Prosecutors renewed their appeal for Andrew to give evidence as they announced the charges against Maxwell yesterday, saying that ‘we would welcome Prince Andrew coming in to talk with us’.
US lawyer Gloria Allred, who represents some of Epstein’s victims, said yesterday: ‘It is long overdue for Prince Andrew to stop making excuses and to stop playing the victim. He should contact the FBI immediately and agree to appear for an interview.‘
A source close to the Duke said Andrew was ‘bewildered’ by the latest pressure, saying: ‘We have twice communicated with the DOJ in the last month and to date we have had no response.’
Asked about the Duke in an LBC radio interview today, Boris Johnson declined to say how Britain would respond if US authorities make an approach to interview Andrew.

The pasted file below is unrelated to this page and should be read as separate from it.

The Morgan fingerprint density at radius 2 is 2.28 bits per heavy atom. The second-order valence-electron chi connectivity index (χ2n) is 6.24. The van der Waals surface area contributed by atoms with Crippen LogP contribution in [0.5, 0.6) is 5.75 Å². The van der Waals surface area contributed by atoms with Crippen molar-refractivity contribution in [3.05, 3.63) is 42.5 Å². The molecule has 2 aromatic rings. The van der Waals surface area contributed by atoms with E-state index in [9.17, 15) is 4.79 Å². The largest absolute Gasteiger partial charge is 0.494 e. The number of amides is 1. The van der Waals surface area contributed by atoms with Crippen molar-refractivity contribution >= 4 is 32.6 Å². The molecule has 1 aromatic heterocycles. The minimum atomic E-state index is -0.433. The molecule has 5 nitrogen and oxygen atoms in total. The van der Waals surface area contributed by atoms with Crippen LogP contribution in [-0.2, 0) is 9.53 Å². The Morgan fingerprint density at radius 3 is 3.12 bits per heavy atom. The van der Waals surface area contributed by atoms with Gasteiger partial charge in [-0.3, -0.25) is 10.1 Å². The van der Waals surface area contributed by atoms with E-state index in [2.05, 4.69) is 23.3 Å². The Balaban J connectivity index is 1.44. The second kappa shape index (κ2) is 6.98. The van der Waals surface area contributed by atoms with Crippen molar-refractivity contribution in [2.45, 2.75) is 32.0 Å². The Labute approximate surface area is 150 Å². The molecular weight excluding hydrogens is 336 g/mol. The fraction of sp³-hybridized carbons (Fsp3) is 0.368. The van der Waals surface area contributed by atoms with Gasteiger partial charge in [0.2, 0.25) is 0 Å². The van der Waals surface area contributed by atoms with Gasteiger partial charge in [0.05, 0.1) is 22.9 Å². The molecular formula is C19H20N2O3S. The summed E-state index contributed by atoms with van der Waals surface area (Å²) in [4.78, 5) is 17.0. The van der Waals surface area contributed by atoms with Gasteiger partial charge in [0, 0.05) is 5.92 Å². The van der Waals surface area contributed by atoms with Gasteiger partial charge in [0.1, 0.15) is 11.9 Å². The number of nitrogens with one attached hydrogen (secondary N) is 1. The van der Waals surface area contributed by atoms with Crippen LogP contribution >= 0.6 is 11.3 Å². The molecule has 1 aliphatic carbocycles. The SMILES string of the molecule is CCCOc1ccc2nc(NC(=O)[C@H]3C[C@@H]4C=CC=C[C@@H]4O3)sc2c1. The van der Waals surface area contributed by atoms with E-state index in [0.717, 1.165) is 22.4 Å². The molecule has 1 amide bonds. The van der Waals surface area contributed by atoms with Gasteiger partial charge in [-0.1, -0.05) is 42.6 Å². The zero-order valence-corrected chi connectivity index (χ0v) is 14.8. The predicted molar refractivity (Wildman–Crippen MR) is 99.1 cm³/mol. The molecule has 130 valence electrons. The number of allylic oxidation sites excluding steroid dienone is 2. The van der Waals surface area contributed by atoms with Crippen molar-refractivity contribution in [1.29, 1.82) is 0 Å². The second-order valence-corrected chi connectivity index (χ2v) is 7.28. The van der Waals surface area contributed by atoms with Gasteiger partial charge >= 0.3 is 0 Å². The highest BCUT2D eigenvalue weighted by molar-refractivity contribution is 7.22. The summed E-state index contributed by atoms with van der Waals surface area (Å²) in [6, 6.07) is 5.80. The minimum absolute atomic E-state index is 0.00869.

‘No such approach has been made and otherwise it really is a matter for the royal family,’ the PM said.
Andrew’s legal representatives are adamant that the Duke ‘is not and has never been a target’ of the criminal investigations and that US prosecutors are seeking his help as a witness. He denies any wrongdoing.
The prince was friends with Epstein and Maxwell during the 2000s but said in the BBC interview that he never witnessed or suspected any of Epstein’s crimes.